the EU Savings Tax Directive?
Savings Tax Directive was introduced in July 2005, and for
the first time it forced each EU member country to exchange
information about EU residents living in one country who
earn interest on bank accounts (and a few other types of
investments) held in another EU country. It only applies to
EU residents, so if you’re not
resident in the EU, you will not be affected by this tax,
provided your bank knows this.
the Cayman Islands and the Antilles although not EU members
have also introduced legislation which backs the aims of the
Directive, and will provide information on accounts of EU
residents to the relevant EU tax authority.
Austria, Belgium and Luxemburg have for the time being opted
out of this system, and introduced a “withholding tax”,
deducting tax at source at a current rate of 15%. This rate
will increase to 35% in 2011.
countries and offshore centres, although not within the EU
have also adopted rules which support this Directive, such
as Switzerland, Jersey, Guernsey and the Isle of Man. If you
hold an account in any of these jurisdictions you have two
Opt for tax
to be deducted at source at a rate of 15%, which is called a
“retention tax” in these states, but is just the same as the
“withholding tax”. Most banks in these places have opted for
this as the default option, i.e. if you don’t do anything
they will take tax from the interest.
Opt for the
exchange of information, in which case the interest will be
paid in full, but details of the account and interest will
ultimately end up in the hands of the tax authorities in the
EU country in which you are resident. With most banks you will
normally have to explicitly tell them this is your favoured
option if you want the interest paid in full.
There are a
number of other jurisdictions which have also adopted
similar rules which generally go some way to support the
aims of the Directive they are:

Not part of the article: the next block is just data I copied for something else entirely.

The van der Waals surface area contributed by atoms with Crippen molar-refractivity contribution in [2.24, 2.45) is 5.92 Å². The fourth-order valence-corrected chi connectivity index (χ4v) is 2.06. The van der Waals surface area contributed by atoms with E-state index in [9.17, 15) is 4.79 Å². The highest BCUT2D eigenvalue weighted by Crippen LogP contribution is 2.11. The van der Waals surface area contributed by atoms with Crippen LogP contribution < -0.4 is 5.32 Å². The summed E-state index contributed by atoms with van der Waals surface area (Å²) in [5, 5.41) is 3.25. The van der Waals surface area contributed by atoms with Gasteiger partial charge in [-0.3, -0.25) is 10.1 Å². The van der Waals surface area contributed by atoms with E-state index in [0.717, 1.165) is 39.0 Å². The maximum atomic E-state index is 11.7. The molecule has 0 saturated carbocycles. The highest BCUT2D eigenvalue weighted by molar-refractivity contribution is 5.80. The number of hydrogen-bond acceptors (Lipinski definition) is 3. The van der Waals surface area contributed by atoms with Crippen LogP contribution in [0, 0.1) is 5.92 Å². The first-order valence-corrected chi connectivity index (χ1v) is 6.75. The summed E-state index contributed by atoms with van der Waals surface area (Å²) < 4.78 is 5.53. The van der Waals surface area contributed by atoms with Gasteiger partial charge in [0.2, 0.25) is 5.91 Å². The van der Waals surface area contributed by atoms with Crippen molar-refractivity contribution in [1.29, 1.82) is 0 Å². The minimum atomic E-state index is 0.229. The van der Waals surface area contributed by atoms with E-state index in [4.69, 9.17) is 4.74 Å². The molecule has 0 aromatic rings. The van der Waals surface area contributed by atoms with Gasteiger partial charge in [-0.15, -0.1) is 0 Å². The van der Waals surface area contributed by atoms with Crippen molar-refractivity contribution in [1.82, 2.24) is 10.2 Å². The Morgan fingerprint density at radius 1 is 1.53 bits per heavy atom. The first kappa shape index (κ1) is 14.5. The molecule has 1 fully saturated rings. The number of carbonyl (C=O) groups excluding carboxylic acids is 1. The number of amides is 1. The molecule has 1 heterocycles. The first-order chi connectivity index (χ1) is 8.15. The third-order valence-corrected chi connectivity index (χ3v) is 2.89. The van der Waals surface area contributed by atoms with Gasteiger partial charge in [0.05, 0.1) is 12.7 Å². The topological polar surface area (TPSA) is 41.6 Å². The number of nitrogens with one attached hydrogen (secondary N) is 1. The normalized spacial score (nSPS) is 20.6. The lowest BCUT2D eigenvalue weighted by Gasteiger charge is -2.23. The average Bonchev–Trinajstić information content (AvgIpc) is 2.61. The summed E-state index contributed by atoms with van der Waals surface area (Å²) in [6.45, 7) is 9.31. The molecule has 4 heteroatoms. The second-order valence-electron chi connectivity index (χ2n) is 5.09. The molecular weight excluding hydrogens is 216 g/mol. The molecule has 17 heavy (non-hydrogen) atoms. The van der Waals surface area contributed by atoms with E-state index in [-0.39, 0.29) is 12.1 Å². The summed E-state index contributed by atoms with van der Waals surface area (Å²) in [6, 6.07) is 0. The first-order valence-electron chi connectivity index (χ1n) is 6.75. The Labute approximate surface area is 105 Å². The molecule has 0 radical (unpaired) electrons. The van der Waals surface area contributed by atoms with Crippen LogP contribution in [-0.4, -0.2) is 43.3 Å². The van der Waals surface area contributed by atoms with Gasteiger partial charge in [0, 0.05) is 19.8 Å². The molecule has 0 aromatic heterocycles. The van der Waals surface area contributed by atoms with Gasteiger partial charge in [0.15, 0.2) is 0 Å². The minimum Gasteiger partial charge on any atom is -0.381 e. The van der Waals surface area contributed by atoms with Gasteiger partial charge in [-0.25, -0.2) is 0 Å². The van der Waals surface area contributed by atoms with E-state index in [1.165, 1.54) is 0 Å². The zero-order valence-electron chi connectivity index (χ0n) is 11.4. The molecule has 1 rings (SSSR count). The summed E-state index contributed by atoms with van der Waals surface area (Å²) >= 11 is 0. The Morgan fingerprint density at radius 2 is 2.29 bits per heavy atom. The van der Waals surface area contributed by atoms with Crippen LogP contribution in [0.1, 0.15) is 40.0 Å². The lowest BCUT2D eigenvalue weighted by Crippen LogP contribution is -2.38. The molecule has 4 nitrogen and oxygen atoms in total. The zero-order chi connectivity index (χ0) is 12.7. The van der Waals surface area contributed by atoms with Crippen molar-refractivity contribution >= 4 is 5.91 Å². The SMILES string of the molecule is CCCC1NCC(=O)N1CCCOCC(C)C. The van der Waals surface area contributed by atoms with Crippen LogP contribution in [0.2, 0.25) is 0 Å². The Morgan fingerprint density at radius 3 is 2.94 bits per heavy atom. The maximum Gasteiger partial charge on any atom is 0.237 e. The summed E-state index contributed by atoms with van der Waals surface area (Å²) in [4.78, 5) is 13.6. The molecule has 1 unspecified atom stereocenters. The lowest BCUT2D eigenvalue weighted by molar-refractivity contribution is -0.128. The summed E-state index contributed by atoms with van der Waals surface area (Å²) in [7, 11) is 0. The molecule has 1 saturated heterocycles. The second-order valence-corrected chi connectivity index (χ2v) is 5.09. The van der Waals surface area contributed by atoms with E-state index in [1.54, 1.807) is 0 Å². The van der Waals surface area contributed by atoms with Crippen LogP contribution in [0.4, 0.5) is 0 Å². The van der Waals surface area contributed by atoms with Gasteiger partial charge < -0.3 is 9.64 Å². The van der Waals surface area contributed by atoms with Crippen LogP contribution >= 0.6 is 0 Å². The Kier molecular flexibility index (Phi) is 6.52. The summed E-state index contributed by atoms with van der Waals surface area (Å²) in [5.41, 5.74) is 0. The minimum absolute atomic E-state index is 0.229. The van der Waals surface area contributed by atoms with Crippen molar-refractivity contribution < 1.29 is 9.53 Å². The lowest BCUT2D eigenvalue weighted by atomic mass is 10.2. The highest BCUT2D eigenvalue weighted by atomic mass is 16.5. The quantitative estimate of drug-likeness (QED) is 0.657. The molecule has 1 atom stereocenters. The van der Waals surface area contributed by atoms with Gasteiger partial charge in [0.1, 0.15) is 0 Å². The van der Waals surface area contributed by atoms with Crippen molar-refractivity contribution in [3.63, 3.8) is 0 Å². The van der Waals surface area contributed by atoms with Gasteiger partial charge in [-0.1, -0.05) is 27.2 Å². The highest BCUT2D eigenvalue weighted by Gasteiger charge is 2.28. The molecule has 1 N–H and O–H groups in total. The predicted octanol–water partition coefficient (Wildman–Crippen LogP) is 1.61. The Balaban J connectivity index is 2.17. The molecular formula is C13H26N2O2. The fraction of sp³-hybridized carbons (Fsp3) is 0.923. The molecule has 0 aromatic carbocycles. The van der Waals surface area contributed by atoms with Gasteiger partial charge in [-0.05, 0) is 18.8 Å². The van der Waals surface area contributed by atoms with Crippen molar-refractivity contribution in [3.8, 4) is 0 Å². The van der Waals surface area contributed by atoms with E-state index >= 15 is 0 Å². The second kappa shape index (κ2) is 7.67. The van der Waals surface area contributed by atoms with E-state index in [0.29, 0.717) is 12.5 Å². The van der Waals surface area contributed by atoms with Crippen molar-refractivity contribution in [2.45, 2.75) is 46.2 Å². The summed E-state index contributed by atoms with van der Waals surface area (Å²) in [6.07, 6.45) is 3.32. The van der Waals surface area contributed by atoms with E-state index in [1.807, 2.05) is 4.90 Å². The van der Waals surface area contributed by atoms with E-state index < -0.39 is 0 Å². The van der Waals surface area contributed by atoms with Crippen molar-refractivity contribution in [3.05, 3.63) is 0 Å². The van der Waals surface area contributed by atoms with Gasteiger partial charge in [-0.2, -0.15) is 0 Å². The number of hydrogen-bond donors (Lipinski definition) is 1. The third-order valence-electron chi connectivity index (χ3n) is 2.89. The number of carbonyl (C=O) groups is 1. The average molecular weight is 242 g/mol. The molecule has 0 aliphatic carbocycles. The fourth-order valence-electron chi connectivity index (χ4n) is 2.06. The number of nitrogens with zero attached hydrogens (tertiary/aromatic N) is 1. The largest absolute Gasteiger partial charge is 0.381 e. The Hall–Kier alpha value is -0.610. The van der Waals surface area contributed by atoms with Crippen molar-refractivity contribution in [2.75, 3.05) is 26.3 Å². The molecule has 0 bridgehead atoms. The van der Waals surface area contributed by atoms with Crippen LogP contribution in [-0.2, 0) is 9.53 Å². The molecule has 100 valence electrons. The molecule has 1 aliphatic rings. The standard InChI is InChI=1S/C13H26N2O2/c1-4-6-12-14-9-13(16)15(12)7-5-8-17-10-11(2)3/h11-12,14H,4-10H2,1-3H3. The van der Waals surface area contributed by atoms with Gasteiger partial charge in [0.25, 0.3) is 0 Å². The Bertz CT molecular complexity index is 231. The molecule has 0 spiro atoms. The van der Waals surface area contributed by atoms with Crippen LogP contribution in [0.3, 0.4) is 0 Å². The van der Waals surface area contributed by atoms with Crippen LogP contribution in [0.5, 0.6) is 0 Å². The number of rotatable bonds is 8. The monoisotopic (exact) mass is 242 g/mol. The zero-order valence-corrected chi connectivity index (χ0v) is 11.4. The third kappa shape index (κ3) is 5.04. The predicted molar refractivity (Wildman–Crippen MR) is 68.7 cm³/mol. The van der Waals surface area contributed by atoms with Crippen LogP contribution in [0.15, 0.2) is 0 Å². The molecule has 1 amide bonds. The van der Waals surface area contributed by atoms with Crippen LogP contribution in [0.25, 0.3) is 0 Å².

Anguilla, Aruba, British Virgin Islands, Guernsey, ,
Liechtenstein, Monaco, Montserrat, Netherlands Antilles, San
Marino, Turks & Caicos
possible to avoid the EU Savings Tax Directive?
The short answer is that there are some perfectly legal ways
to get around the retention tax, or the disclosure of
the European Union Savings Tax Directive.
There are a number of minor international
offshore centres which have elected not to support the
Directive these include,
Barbados. If you feel comfortable
putting your money in these centres and the rate of interest
is adequate, then you could consider this as an option.
who want to use the companies located in some one of the most
secure and highly regulated offshore centres, such as
Jersey, Guernsey or the Isle of Man then it is still
possible to avoid the EUSTD.
possible to use an offshore insurance bond (also known as
portfolio bonds) to avoid the implications of the directive.
These types of investments are offered by a number of
offshore insurance companies and investments held within
this type of contract do not form part of the directive.
have an insurance bond there are two ways in which you can
invest in deposit/bank accounts. You can either select a
“cash fund” which will invest the money in a wide range of
bank accounts/money market investments. Or you can use the
insurance bond as a wrapper. Using the insurance bond as a
wrapper means that you would have an insurance bond with one
company, and sitting within the bond is an offshore bank
account with another company. You can therefore shop around
for the best interest rate for you.
advantage of using a bond this way is that the money avoids
the Directive, and the interest is untaxed, and totally
an expat, and want to ensure that you and your loved ones
are protected in the event of your death or ill health, and
want to discuss your options and get some free quotations
without obligation then contact us to speak to an independent financial
adviser for expatriates, on +353 874 641 868 or